FIG. 1 diagrammatically shows a transducer module serving herein to elucidate the principles of acoustic coupling of this hearing aid. The transducer module 1 comprises a loudspeaker housing 3 wherein is supported the loudspeaker diaphragm 5. This loudspeaker diaphragm 5 is powered by a motor drive 7 merely indicated in schematic manner. The loudspeaker diaphragm 5 divides the loudspeaker housing 3 into a front chamber R1 and a rear chamber R2. One of the two cited chambers, for instance the rear chamber R2, is acoustically coupled through acoustic coupling apertures 9 with an acoustic gap 11 subtended between the loudspeaker housing 3 and the enclosure 13. The enclosure 13 and hence the gap 11 substantially entirely enclose the loudspeaker housing 3 except for elastic braces 15 by means of which the loudspeaker housing is spaced and supported in substantially “floating” manner within the enclosure 13. As shown in FIG. 1, the front chamber R1 communicates with the acoustic output AA of the transducer module 1.
In this design, on account of the substantially free-floating support of the loudspeaker housing 3 in the enclosure 13, the loudspeaker effect on the enclosure 13 is acoustically decoupled from this enclosure. By significantly enlarging the rear diaphragm chamber R2, namely by including the gap 11, the acoustic behavior of the transducer module 1 is significantly improved over that of the loudspeaker system in the housing 3: the bass of the transducer module is raised by several dB compared to the bass of the loudspeaker system in the housing 3.
In a preferred embodiment of the transducer module 1 invention, this very module shall be fitted with a membrane, as diagrammatically indicated by 17, at the acoustic output AA. Except for being clamped at its rim, the membrane 17 is vibrates freely. Preferably this membrane is made of a homogeneous material, preferably a elastomeric material such as latex of silicone rubber, and in a further preferred manner, its thickness is constant and about 100μ, preferably no more than 0.09 mm.
By matching the acoustic impedance of the gap 11 to the chamber R2, of the chamber R1 as far as the membrane 17, of the membrane 17 and any acoustic conductor that might be provided to propagate toward the environment U of the transducer module 1, the membrane 17 is practically acoustically transparent.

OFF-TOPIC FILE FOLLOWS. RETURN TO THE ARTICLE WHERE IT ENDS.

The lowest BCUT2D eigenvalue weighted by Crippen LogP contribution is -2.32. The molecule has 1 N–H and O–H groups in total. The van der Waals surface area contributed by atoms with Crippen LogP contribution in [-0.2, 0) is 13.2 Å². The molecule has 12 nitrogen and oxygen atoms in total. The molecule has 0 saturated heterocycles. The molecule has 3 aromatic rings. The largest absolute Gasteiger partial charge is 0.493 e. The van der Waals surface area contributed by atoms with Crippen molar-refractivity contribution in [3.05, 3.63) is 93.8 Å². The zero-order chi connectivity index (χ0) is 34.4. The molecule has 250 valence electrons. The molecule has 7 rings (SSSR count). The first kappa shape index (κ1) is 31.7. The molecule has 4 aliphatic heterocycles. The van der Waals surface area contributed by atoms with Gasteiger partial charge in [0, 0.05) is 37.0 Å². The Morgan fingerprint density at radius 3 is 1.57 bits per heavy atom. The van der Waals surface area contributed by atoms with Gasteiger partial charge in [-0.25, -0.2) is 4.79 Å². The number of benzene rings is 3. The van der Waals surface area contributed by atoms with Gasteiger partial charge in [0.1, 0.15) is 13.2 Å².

FIG. 2 is a cross-section of one embodiment of the transducer module 1. The references already used in the diagram of FIG. 1 are used herein also. The loudspeaker housing 3 comprising the coupling apertures 9 is supported by elastomeric bearings 19 on the enclosure 13. The enclosure 13 is constituted by a cup 20 preferably simultaneously acting as a magnetic shield and for that purpose preferably being made of mu-metal. In any event the cup 20 preferably shall be metallic. The cup 20 is sealed by a cover 22. The membrane 17 already shown in FIG. 1 may be mounted directly on the cover 22. Furthermore the cover 22 and the membrane 17 may very well be integral, in which case however the material of the cover 22 must meet the material requirements of the membrane, for instance regarding elastomeric behavior. Illustratively the entire component 22 shall be made of latex or silicone rubber. Otherwise the membrane 17 is anchored as a separate element on the cover 22. However the membrane 17 also may be fitted between the acoustic output A3 in the loudspeaker housing 3 and the aperture in the cover 22. Preferably however, as shown in FIG. 2, the membrane 17 is trimmed to be flush with the aperture in the cover 22, whereby the transducer module 1 as a whole shall be a unit which is sealed and encapsulated per se and which can be cleaned very easily. Such a feature is especially significant if, as shall be discussed further below, the output AA of the transducer module 1 is situated directly at the acoustic output of a hearing aid.
The transducer module, or its enclosure 13, can be cubic, cylindrical or assume another, arbitrary shape, provided that the required gap 11 substantially enclosing the loudspeaker housing 3 shall be subtended by the loudspeaker housing 3 and the enclosure 13. Based on the discussion relating to FIG. 2, FIG. 2a shows another embodiment, in merely diagrammatic form. Therein an elastomeric sleeve 17 a is pulled over the enclosure 13. Said sleeve 17 a simultaneously constitutes the cover 22 and the membrane 17.
FIG. 3 diagrammatically shows the segment comprising the output aperture A24 of an in-ear hearing aid 24. The transducer module 1 of FIGS. 1, 2 or 2 a is integrated into the hearing-aid housing 26, namely being situated and kept in position in frictionally or geometrically locking manner by means of straps 28, in the hearing-aid's housing 26. This feature is made possible by decoupling the enclosure 13 from the loudspeaker housing 3 in the transducer module in the manner discussed in relation to FIGS. 1, 2 and 2 a. Otherwise the design of the in-ear hearing aid of FIG. 3 is substantially the same as the known designs because the acoustic output of the transducer module 1 is connected by a tubular stub 30 to the acoustic output aperture A24 of the hearing aid.